Sports Minister Imam Nahrawi on Saturday (19/08) expressed his disappointment over a misprint in the Indonesian flag in the promotional materials distributed at the 2017 Southeast Asian Games opening ceremony in Kuala Lumpur, Jakarta Globe reported.
“A great opening, but marred by a fatal, very painful negligence. Our flag… [is] Red White…” Imam said on Twitter.
To the tweet the minister attached a photograph of the Kuala Lumpur 2017 Souvenir Special Book, in which the Indonesian flag appears upside down, making it become the national flag of Poland.
Imam’s tweet received a prompt response from his Malaysian counterpart, Khairy Jamaluddin, who apologized and said “absolutely no malice was intended.
Malaysia, via Foreign Minister Datuk Seri Anifah Aman, yesterday made an official apology to the Indonesian government and all the people of Indonesia over the mistake, Channel News Asia reported.
Malaysia’s Youth and Sports Minister Khairy Jamaluddin and his counterpart Imam Nahrawi had a 10-minute closed-door meeting on Sunday.
The two ministers then shook hands and told a packed press conference that the issue was resolved. Nahrawi said he has accepted Khairy’s apology.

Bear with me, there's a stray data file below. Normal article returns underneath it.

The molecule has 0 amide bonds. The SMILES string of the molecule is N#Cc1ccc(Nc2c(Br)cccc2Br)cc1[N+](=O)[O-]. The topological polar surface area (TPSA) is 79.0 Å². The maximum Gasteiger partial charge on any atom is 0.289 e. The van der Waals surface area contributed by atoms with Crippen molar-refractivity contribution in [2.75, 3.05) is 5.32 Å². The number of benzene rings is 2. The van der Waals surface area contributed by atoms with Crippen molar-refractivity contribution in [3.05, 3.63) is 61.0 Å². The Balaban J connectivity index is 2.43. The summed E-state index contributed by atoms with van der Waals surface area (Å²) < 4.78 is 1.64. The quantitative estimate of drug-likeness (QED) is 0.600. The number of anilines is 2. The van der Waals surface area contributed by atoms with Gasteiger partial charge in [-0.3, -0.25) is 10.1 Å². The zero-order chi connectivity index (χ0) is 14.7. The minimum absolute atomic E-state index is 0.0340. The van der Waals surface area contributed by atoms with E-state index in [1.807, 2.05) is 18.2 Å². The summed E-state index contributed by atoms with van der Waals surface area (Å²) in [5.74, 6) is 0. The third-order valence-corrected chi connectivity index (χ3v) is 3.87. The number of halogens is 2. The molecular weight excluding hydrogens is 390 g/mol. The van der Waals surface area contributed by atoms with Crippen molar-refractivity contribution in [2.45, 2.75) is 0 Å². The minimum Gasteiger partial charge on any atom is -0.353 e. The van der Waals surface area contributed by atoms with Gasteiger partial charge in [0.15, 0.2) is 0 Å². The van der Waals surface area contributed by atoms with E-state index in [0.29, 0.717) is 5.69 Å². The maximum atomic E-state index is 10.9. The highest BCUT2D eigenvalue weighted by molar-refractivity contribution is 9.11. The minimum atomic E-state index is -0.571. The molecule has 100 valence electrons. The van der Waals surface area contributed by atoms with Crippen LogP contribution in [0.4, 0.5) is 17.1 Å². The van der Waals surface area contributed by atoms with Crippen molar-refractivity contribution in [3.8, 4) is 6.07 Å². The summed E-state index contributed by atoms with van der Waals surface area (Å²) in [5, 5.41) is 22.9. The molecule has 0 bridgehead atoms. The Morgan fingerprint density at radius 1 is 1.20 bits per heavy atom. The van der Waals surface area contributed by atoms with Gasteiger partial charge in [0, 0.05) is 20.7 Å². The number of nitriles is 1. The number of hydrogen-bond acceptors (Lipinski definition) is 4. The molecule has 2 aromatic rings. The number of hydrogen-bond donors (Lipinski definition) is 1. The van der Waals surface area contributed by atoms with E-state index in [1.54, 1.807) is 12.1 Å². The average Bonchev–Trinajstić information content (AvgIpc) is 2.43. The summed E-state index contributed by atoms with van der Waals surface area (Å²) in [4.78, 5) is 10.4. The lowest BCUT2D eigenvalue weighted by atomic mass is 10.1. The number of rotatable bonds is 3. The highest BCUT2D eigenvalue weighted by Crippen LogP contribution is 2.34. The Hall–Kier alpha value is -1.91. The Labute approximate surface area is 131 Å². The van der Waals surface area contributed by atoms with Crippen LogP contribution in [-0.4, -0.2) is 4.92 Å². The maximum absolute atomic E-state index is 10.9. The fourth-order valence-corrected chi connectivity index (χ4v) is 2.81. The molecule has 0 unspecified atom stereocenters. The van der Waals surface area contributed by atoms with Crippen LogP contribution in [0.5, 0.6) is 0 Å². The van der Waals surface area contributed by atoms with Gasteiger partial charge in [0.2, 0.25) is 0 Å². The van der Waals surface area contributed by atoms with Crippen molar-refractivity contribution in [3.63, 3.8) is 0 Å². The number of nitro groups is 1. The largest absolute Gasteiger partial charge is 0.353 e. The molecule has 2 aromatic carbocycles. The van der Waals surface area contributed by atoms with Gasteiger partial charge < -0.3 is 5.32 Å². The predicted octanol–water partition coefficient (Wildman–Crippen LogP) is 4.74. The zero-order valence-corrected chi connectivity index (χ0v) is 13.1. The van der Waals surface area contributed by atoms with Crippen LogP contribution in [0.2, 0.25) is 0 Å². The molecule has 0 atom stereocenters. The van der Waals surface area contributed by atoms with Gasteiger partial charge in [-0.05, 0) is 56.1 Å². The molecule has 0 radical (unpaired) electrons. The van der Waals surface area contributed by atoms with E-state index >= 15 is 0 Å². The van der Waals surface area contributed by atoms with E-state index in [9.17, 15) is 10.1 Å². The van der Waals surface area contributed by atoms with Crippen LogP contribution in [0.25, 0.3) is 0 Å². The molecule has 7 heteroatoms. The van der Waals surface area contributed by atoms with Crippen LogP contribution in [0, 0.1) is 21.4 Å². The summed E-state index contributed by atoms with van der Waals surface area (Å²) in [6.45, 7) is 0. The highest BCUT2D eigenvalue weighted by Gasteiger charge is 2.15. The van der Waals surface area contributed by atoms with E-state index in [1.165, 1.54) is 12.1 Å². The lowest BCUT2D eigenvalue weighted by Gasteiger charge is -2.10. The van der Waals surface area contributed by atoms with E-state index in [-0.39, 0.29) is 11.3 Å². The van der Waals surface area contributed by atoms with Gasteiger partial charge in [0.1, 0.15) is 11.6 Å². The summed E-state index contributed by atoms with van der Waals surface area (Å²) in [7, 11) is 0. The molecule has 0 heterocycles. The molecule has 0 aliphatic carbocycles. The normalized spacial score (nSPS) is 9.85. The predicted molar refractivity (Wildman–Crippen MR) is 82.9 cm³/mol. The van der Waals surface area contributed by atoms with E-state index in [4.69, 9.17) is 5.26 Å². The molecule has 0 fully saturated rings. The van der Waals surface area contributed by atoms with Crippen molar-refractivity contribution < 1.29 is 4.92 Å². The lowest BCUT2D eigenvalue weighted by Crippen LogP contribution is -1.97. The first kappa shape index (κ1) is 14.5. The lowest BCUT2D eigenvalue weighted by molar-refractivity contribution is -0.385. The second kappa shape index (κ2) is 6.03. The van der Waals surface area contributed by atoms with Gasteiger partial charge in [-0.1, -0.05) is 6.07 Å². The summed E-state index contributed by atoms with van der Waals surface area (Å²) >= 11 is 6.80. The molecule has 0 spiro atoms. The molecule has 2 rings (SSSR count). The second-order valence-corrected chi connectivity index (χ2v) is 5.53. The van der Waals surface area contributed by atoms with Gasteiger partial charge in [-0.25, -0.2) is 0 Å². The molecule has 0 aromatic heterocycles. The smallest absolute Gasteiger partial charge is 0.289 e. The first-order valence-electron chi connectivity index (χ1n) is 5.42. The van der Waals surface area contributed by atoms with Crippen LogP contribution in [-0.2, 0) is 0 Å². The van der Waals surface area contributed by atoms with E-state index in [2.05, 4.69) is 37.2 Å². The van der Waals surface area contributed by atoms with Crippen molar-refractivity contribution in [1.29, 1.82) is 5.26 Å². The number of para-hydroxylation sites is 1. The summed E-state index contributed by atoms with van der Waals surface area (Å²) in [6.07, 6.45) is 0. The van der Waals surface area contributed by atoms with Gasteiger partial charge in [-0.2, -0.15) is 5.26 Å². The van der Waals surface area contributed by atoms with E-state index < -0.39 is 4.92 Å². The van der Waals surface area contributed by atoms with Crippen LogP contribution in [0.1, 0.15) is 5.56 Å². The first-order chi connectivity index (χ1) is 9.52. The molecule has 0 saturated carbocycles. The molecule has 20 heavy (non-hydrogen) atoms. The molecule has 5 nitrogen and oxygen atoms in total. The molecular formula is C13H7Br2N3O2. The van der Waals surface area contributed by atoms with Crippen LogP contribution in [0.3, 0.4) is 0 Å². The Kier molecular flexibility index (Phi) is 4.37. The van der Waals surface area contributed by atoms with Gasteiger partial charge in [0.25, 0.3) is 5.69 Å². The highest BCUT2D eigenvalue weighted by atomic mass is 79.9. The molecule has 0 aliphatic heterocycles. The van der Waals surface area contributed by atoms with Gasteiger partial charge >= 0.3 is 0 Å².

President Joko Widodo on Monday (Aug 21) said he had forgiven Malaysia over the upside down flag of Indonesia printed in a souvenir booklet for the 2017 SEA Games.
Jokowi, also hoped the Indonesian people would not react excessively to the mistake by the Malaysian SEA Games Organising Committee.
The Malaysia SEA Games Organising Committee (Masoc) also apologised to all Indonesians over the mistake.
Meanwhile, Indonesian hackers have claimed to have attacked several Malaysian websites, following a blunder which saw the Indonesian flag printed upside down in a regional sports event’s guidebook.
The affected websites display a message in red and white – Indonesia’s flag colours – which says: “My national flag is not a toy!”
At least 27 websites were affected, and were mostly for private businesses, according to Indonesian and Malaysian news outlets.
Indonesian netizens also complained online, using the hashtag #ShameOnYouMalaysia.